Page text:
Sugar

From Wikispooks
Jump to navigation Jump to search

Concept.png Sugar 
(drug)Rdf-icon.png
Sugar.jpg
Sugar is rarely considered a drug, but it is classified here as such due to its addictive nature and negative impact on health.

Sugar is a label given to a range of white crystalline solids. They are naturally occurring, high in calories, and sweet tasting.

Occurrence in nature

Sugar is relatively rare in natural foods, but as a cheap and taste giving additive is has become almost ubiquitous in modern processed food.

Health effects

Sugar consumption has been long been suspected to be correlated with poor health outcomes, including obesity and diabetes. Research results to this effect have existed since at least the 1970s. However (as with Glyphosate) this information was however not widely disseminated, due to commercial pressure (in this case, from the sugar lobby).[1]

Exposure

Since the 1970s, the effects of chronic high consumption of sugar have gradually been recognised - in particular its correlation with obesity.[citation needed] Watchdog groups have observed how the sugar lobby does influence scientific expertise, favors weak voluntary sugar reduction schemes, outmaneuvers consumer groups by spending billions on aggressive lobbying and through that lobbying, exercises undue influence over EU regulatory bodies.[2]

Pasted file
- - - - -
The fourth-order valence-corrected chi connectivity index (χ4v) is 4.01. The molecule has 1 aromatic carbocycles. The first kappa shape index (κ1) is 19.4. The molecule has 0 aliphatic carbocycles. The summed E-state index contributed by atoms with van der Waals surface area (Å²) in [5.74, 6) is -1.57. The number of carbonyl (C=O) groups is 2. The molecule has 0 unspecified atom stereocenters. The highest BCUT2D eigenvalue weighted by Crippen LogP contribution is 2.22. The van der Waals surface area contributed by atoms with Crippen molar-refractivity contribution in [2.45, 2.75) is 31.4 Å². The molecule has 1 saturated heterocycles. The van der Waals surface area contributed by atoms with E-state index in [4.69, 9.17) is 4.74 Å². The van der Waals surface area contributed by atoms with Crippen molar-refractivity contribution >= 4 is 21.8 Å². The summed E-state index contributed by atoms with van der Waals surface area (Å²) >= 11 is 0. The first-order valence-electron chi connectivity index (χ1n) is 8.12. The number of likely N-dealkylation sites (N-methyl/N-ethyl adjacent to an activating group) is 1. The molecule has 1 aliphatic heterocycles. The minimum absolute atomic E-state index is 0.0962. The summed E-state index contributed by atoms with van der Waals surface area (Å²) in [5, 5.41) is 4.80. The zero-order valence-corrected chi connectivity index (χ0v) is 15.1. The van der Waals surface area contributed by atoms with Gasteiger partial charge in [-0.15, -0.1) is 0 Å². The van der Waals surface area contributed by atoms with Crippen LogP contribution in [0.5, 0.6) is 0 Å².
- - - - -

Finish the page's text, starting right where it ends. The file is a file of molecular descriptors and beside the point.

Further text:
21st Century

In 2019, Public Health England claimed that the average 10 year old in the UK had consumed as much sugar as was recommended for an 18 year old.[3]

 

Related Quotation

PageQuoteAuthorDate
Regulatory capture“The Food and Drug Administration. The FDA was charged with overseeing the manufacture of cereal, along with all other processed foods except meat and poultry, which were controlled by the Department of Agriculture. It steadfastly refused, however, to see sugar as a threat to the public's health. Moreover, it repeatedly declined to require food manufacturers to disclose, on their packaging, exactly how much sugar they were adding to their products... Where Washington had failed to act, two men working on behalf of the public took the Big Three on themselves. One was an enterprising dentist, Ira Shannon, with the Veterans Administration Hospital in Houston, who [in 1975], alarmed by the exploding rates of tooth decay he’d seen in his young patients, decided that he’d had enough. (By one estimate, there were at any given moment one billion unfilled cavities in American mouths.) So the dentist took a trip to his local supermarkets, brought seventy-eight brands of cereal back to his lab, and proceeded to measure the sugar content of each with damning precision. A third of the brands had sugar levels between 10 percent and 25 percent. Another third ranged up to an alarming 50%, and eleven climbed even higher still — with one cereal, Super Orange Crisps, packing a sugar load of 70.8%. When each cereal brand was cross-referenced with TV advertising records, the sweetest brands were found to be the ones most heavily marketed to kids during Saturday morning cartoons.”Michael Moss2013


References